It is quite stunning to observe meetings of education professionals. There seems to be a kind of unwritten “law of convenient ignorance” on the basis of which every attendant pushes aside what they know about the successful facilitation of meetings – including myself.
It begins with the preparation and the documents produced for that purpose. It continues with team meetings which are much more lax and relaxed. It goes on with the delivery of sessions. It affects the documentation. And it has a great impact on the quality of the meeting, its outcome, its visibility, its efficiency.
Don’t get me wrong — this is not a flame-post! I am constantly doing this myself — ignoring professional standards of educational work based on the (unreflected and untrue) assumption that everything will work out just fine because we have done this for so long. It is a phenomenon I have observed over many years and discussed with many friends and colleagues and which is, it seems, a fact.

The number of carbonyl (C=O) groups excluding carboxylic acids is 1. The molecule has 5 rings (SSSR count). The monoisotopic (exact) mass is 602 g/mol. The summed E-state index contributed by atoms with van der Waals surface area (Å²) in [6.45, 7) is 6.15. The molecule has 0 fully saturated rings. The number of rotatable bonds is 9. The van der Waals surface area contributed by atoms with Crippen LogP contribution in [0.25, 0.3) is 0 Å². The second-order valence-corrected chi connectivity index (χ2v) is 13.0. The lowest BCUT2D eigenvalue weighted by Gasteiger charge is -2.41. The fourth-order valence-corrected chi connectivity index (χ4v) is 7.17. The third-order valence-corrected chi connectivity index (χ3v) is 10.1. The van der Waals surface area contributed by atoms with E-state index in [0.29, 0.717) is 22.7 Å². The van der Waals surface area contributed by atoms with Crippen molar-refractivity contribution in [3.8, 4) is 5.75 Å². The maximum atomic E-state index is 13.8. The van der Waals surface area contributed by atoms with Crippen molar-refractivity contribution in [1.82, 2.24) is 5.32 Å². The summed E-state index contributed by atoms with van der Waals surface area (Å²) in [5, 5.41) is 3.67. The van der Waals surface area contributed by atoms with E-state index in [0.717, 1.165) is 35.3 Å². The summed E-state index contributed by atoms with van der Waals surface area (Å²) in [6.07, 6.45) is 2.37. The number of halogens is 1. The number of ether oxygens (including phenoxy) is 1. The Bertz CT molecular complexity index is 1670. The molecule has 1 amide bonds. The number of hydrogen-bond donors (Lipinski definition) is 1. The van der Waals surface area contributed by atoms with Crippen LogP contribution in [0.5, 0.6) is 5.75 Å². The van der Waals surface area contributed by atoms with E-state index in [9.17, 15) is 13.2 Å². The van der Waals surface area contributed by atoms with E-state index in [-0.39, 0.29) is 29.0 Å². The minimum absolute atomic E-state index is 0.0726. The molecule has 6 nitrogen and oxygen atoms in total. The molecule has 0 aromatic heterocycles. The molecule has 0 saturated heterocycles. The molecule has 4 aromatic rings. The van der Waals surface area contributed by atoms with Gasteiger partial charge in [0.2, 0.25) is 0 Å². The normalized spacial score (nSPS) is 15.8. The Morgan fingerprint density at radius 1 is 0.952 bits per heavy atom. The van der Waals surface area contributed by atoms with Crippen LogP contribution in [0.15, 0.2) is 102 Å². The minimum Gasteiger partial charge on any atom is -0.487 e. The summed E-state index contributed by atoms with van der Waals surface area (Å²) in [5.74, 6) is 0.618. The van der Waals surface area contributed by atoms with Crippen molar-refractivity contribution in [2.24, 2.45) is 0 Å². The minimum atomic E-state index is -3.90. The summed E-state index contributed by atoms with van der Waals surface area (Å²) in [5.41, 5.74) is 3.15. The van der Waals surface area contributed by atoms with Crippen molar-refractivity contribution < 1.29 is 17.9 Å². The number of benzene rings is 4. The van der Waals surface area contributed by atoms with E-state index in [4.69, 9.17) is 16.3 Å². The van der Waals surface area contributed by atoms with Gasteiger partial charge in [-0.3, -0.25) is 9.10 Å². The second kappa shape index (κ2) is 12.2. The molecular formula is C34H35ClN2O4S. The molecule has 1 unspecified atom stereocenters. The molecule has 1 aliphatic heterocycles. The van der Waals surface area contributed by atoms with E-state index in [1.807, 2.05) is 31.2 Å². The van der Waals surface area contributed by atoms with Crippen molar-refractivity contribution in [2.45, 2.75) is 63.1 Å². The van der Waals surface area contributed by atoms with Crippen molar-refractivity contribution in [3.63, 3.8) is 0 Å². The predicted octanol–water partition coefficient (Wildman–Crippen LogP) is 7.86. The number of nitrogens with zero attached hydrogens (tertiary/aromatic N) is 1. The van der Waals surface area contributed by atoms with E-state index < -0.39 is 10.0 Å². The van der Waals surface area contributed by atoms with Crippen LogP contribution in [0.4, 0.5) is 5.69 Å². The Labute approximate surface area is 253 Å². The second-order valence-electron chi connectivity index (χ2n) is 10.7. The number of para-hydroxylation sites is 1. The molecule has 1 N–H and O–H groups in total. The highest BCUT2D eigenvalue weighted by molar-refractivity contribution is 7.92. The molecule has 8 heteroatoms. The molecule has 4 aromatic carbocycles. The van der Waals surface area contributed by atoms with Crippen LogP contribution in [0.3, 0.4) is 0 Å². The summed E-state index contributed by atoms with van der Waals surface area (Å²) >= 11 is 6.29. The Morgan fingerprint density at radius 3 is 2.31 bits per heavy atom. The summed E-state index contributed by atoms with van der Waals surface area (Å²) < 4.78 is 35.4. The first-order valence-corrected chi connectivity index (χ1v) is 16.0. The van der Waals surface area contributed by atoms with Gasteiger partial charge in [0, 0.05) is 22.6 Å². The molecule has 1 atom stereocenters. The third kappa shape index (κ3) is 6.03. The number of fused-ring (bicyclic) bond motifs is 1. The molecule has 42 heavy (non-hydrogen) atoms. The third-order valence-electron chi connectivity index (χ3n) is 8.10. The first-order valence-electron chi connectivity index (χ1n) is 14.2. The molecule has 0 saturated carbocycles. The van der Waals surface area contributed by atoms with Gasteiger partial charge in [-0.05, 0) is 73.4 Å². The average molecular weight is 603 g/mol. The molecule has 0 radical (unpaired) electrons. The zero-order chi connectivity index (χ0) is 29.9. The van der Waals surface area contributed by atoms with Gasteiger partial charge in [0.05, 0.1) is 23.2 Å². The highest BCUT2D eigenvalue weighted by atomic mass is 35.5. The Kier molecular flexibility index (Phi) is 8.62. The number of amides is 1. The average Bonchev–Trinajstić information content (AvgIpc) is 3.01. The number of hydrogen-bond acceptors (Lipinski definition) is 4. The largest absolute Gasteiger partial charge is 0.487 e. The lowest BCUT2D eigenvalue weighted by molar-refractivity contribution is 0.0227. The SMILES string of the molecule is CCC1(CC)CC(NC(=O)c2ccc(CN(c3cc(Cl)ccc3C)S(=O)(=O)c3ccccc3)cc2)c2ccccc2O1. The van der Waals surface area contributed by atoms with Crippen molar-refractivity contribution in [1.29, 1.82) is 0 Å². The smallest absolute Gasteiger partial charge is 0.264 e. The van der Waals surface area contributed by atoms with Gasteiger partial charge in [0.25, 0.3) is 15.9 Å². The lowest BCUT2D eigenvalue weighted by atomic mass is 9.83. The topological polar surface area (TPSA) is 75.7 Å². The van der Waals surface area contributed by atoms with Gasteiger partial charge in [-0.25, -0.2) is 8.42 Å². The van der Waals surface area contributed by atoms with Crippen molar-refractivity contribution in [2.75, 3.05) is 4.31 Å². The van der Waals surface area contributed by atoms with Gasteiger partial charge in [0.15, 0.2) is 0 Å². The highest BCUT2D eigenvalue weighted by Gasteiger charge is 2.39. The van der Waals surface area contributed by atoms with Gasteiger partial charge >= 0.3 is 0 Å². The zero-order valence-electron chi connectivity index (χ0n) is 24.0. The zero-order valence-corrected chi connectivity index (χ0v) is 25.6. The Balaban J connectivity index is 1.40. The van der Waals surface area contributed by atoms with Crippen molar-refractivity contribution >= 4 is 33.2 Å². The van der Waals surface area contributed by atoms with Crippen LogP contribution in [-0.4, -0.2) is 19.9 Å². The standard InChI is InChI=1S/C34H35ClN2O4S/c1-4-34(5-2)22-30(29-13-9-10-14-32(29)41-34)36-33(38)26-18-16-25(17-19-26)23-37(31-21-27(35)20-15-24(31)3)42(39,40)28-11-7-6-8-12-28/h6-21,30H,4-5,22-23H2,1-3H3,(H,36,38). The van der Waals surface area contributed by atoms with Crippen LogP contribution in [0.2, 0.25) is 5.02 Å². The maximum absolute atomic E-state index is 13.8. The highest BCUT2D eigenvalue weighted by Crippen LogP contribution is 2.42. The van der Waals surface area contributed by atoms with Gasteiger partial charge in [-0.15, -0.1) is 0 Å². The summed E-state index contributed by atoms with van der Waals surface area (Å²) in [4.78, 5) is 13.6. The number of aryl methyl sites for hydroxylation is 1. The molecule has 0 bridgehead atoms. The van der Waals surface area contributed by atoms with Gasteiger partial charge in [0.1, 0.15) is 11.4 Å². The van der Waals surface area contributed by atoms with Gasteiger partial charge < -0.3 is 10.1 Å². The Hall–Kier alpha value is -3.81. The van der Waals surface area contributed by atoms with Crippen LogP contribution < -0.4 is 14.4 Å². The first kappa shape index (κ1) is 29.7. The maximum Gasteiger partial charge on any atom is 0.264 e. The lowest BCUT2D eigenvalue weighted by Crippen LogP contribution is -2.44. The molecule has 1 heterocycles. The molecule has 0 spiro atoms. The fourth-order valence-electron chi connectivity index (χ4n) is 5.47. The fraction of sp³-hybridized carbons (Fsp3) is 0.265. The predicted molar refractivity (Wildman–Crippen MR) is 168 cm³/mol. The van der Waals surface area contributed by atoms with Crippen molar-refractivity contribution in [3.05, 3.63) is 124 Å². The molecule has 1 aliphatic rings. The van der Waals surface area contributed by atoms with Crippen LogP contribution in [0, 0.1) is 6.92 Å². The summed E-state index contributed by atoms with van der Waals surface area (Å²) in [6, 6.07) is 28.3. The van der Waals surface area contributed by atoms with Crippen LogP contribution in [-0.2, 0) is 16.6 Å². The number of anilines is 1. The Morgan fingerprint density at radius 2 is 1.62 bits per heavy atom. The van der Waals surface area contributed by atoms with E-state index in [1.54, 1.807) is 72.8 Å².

In addition, meetings often do not even attempt to consider the most basic kind of knowledge management, understood as
…”techniques used for the systematic collection, transfer, security and management of information within organisations, along with systems designed to help make best use of that knowledge; in particular tools and techniques designed to preserve the availability of information held by key individuals and facilitate decision making and reducing risk.”
Accessed on March 18, 2006
And I have no idea why.
But I do know what it feels like: Re-living life from gastrulation onwards.
So my question remains and goes out to you:
Why do we — people trained at facilitating conversations that matter — converse our knowledge in our own meetings?